Administration Cooks the Books to Justify Rollback of the Clean Car Standards

This post was written by EDF consultant Chester France, who served as a Senior Executive at EPA and led the development of vehicle standards at the agency

 

The Trump administration is now trying to roll back the Clean Car Standards – a proven American success story created with a mountain of evidence to support it.

From 2009 through 2016, the U.S. government published 10,000 pages of information proving that the Clean Car standards are feasible and cost effective. That’s the most comprehensive and rigorous U.S. automotive technology analysis ever conducted.

Rather than building on that massive technical record, the proposal released on Thursday indicates that the Trump administration has embraced shoddy and biased analysis to support its desired eight-year freeze of the Clean Car Standards at essentially 2018 levels through 2026.

The analysis attempting to justify the proposed rollback is a stunning 180-degree reversal of what the Environmental Protection Agency (EPA) and Department of Transportation (DOT) had found over the last decade. For instance:

  • As recently as 2016, EPA and DOT found that the standards through 2025 would have net societal benefits of almost $100 billion.
  • Now, the administration wants us to believe the same standards will have net societal costs of $200 billion.

That’s a change of almost $300 billion.

The only way to achieve such a massive analytical flip-flop is to “cook the books” – by manipulating design elements and input assumptions in the modeling tool – until the Trump administration arrived at the answers that it wants.

And it’s clear the Trump administration had answers it wanted from the beginning. EDF uncovered an email proving that a long-standing climate denier within the Trump administration had – at the urging of the White House – directed EPA staff to immediately roll back the Clean Car Standards on February 7, 2017. That email reflects a purely political decision within weeks of the President’s inauguration in 2017 – before anyone could have conducted any analysis of the benefits of the program. The facts had no bearing then, and clearly still do not now.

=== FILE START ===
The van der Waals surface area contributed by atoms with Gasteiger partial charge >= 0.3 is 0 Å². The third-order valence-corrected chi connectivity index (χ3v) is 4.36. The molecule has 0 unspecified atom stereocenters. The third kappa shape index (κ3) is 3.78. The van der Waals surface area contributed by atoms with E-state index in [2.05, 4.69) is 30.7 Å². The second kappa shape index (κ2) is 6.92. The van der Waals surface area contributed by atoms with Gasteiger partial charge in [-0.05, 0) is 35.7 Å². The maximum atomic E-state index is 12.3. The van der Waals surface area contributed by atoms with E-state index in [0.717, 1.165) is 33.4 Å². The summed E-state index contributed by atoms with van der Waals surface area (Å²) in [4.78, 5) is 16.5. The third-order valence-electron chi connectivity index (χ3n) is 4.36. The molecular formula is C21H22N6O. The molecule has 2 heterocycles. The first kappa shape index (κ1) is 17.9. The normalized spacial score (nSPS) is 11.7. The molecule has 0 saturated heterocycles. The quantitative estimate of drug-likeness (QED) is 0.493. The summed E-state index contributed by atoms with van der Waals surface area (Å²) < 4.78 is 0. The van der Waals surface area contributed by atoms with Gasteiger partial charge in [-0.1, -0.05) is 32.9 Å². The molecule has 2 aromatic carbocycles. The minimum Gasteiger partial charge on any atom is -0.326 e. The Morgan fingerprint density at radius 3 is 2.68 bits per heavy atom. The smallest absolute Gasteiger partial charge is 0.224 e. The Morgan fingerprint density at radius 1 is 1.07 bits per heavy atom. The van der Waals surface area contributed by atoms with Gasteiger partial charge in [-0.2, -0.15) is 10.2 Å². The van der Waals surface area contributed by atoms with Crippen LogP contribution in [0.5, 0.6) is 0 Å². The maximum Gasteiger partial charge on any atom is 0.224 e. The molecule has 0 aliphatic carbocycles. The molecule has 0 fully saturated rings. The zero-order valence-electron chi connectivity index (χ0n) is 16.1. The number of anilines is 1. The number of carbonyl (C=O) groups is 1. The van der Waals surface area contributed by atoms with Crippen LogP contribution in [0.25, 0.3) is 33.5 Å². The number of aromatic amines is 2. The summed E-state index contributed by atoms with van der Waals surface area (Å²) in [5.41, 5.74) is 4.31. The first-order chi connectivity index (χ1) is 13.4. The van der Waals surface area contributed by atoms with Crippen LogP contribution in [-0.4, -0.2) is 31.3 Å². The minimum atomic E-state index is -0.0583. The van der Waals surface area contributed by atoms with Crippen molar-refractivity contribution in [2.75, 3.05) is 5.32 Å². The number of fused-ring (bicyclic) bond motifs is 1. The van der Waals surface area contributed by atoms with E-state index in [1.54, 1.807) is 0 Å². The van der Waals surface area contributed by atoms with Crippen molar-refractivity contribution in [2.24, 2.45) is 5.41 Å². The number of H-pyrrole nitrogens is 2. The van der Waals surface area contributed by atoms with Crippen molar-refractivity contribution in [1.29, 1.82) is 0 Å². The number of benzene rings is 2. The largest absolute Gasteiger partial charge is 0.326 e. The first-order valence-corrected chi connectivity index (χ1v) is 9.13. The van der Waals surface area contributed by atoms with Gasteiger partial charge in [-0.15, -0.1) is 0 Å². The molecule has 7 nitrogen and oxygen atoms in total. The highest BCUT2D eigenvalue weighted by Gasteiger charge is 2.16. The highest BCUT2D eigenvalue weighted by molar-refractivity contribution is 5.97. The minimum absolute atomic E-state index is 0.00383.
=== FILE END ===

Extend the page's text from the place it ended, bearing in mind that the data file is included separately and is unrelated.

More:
Our experts have identified scores of changes improperly biased in the direction of weakening the standards and making them appear less cost effective. Here are just a few of the most egregious examples:

1. Highly deceptive safety claims

The administration projects that freezing the Clean Car Standards for eight years would reduce total fatalities from driving. This finding is based almost exclusively on the projection that flatlining the standards will result in Americans voluntarily driving less because they will have to spend more on gasoline.

Driving fewer miles reduces the risks of accidents and fatalities, of course, but that lost mobility is a harm to society. It reflects the lost trips to visit family, get to work, or go on vacation that this administration anticipates under its proposed, gutted standards.

The appropriate metric for evaluating safety, and the one DOT has historically used, is a fatality rate that is measured in comparison to the number of miles that we drive our cars – that is, fatalities per billion miles traveled.

By that metric, the Clean Car Standards’ impact on driving has no meaningful effect on vehicle safety.

The linchpin of the Trump administration’s bizarre logic is that the government should make cars more polluting and substantially less fuel efficient to discourage Americans from driving.

2. Phantom miles traveled

When you unpack the administration’s claims about how much less Americans will drive under the rollback of the Clean Car Standards — which, again, is a key source of their misleading safety claims — the numbers don’t add up.

The administration projects that freezing the standards for eight years will mean that Americans will drive three trillion fewer miles.

A little more than half of this reduced mobility is due to the “reverse rebound effect.” That’s the economic theory that people will drive less when the cost of driving increases – whether due to lower fuel economy, increased gas prices, or other factors. However, the administration has doubled the miles associated with this effect by claiming the rebound effect is now twice as high as previously understood. At least one prominent economic consulting firm, the Analysis Group, recently concluded that the latest literature does not support the very high rebound effect assumed in the latest Trump administration analysis.

The remaining reduced mobility has no discernible rationale – not from common sense or economic theory – and appears to be an inexplicable artifact of poor model design. These are simply “phantom miles.”